Terry Grimley picks out some of the highlights of the spring theatre season.
Theatres, like everyone else, are undoubtedly steeling themselves for a challenging year in 2009. But the impact of what seems to be rapidly turning into the worst financial crisis since the invention of money has so far had little visible impact on their plans for the first half of the year.
Whether these straitened times mean death at the box office or a rush for escapist entertainment remains to be seen. But West Midlands theatre enthusiasts who can still muster a reasonable disposable income and a car – because, as usual, the otherwise difficult-to-access Malvern Festival Theatre, Warwick Arts Centre and RSC carve up a large number of the main attractions between themselves – will find themselves spoilt for choice.
Malvern boasts the cherry on the cake with Samuel Beckett’s Waiting for Godot starring Sir Ian McKellen and Patrick Stewart. The production from London’s Haymarket Theatre is boosting itself as the theatre event of the year, and it surely has a point.
Now almost 55 years old, Beckett’s surreal comedy about two Laurel & Hardy-like tramps stoically awaiting an audience with the mysterious Mr Godot was voted the most influential English-language play of the 20th century by a panel of theatre professionals
But fears of impenetrable existentialist gloom (it’s easy to forget that Waiting for Godot can be a very funny play) will surely be overcome by this dream casting of two stars who have previously gone head-to-head in the X-Men films.
Malvern has pulled off the remarkable coup of staging its premiere, and it will have an extended ten-night run at the Festival Theatre from March 5-14, then touring to Brighton, Bath, Norwich, Edinburgh and Newcastle before finally ending up in London.
Malvern leads the way, as the pantomime tinsel is packed away for another year, with the first of two Alan Ayckbourn productions it is staging this spring.
This is Tons of Money, Ayckbourn’s adaptation of the 1922 farce by Will Evans and Valentine which inaugurated the famous series of Aldwych farces. This revival features Caroline Langrishe, Christopher Timothy and Liz Fraser.
The second Ayckbourn play is his most recent, Life & Beth, in his own premiere production from Scarborough), featuring Liza Goddard as a woman coming to terms with the death of her domineering husband after 33 years of marriage (February 16-21).
The Royal Shakespeare Company’s touring production of Othello, directed by Kathryn Hunter, opens at Warwick Arts Centre on January 30 (until Feb 7). Birmingham actor Patrice Naiambana, who made his RSC debut as Aslan in The Lion, the Witch and the Wardrobe ten years ago and has more recently been an imposing Earl of Warwick in The Histories, plays the title role, with Natalia Tena, best known as Tonks in the Harry Potter films, as Desdemona.
There will be a chance to compare this with the year’s other much-publicised Othello, the Northern Broadsides/West Yorkshire Playhouse co-production starring Lenny Henry, when it comes to the Belgrade Theatre, Coventry, from April 7-11.
The disturbances in Lozells in 2005 which followed unsubstantiated rape allegations on a local radio station, leading to the death of one man and the breakdown of relations between Asian and black communities, is the subject of These Four Streets, at Birmingham Rep’s studio, The Door, from February 12-28.
Commissioned by the Rep, the play has been written collaboratively by six young female writers – Naylah Ahmed, Sonali Bhattacharyya, Jennifer Farmer, Lorna French, Amber Lone and Cheryl Akila Payne. Plays written by committees haven’t always been the most successful, but this is evidently an important attempt to confront some uncomfortable truths about multicultural Birmingham.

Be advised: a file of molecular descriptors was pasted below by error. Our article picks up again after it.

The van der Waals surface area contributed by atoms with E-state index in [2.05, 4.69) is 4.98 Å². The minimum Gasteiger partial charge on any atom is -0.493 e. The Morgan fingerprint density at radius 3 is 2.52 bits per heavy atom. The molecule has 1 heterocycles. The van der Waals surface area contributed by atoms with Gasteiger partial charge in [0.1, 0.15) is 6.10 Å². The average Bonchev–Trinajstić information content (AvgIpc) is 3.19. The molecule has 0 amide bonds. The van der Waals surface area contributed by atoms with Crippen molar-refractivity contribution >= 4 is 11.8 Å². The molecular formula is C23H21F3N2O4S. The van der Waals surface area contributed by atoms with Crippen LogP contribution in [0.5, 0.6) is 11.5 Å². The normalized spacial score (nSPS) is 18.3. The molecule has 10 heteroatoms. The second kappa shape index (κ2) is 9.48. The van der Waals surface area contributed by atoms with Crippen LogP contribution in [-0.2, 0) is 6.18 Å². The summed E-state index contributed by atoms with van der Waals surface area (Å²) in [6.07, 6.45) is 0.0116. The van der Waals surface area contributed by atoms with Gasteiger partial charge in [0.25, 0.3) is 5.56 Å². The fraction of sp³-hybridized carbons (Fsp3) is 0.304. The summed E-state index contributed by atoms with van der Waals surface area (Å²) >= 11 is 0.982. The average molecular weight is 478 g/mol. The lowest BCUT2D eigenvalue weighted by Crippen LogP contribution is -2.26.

In another attempt to come to theatrical terms with a distressing true story, the Rep hosts The Hounding of David Oluwale, an adaptation by Oladipo Agboluaje of Kester Aspden’s book about the persecution of a destitute Nigerian immigrant by Leeds police in the late 1960s. It runs from February 25-28.
The biggest spring event at the Rep, though, is a revival of Nicholas Wright’s two-part adaptation of His Dark Materials, the trilogy of novels by Philip Pullman, which was a huge hit when it was first staged at the National Theatre .
Another co-production with West Yorkshire Playhouse, it is directed by the Rep’s artistic director Rachel Kavanaugh and runs from March 13 to April 11.
The relationship established between the RSC and Cape Town’s Baxter Theatre Centre, which contributed Hamlet to the Complete Works festival in Stratford two years ago, continues with The Tempest. Directed by Janice Honeyman and featuring two of South Africa’s most celebrated actors in Antony Sher and John Kani, it was first seen in Cape Town and comes to Stratford from February 14 to March 14.
There are two more international co-productions at Warwick Arts Centre this spring. The Convict’s Opera (March 3-7) is a reworking by Stephen Jeffreys of John Gay’s Beggar’s Opera, set on a ship transporting convicts to Australia. This co-production between Out of Joint and Sydney Theatre Company is directed by Max Stafford-Clark.
Andromaque (May 6-9) is the play by Jean Racine, directed in French by Declan Donellan in a co-production between his company Cheek by Jowl, Theatre des Bouffes du Nord and Theatre du Nord, Lille.
Malvern regularly hosts productions from English Touring Theatre and Sir Peter Hall, and Where There’s a Will (February 24-28) combines both. This classic Georges Feydeau farce is Sir Peter’s second production for ETT following Uncle Vanya last year.
Some other likely highlights of the spring include Edward Fox and Claire Bloom in William Douglas Home’s comedy about the aristocracy at bay, Lloyd George Knew My Father (Malvern, February 9-14), and John Wilson’s rarely-revived play about the First World War, King and Country (Belgrade Theatre, March 10-14).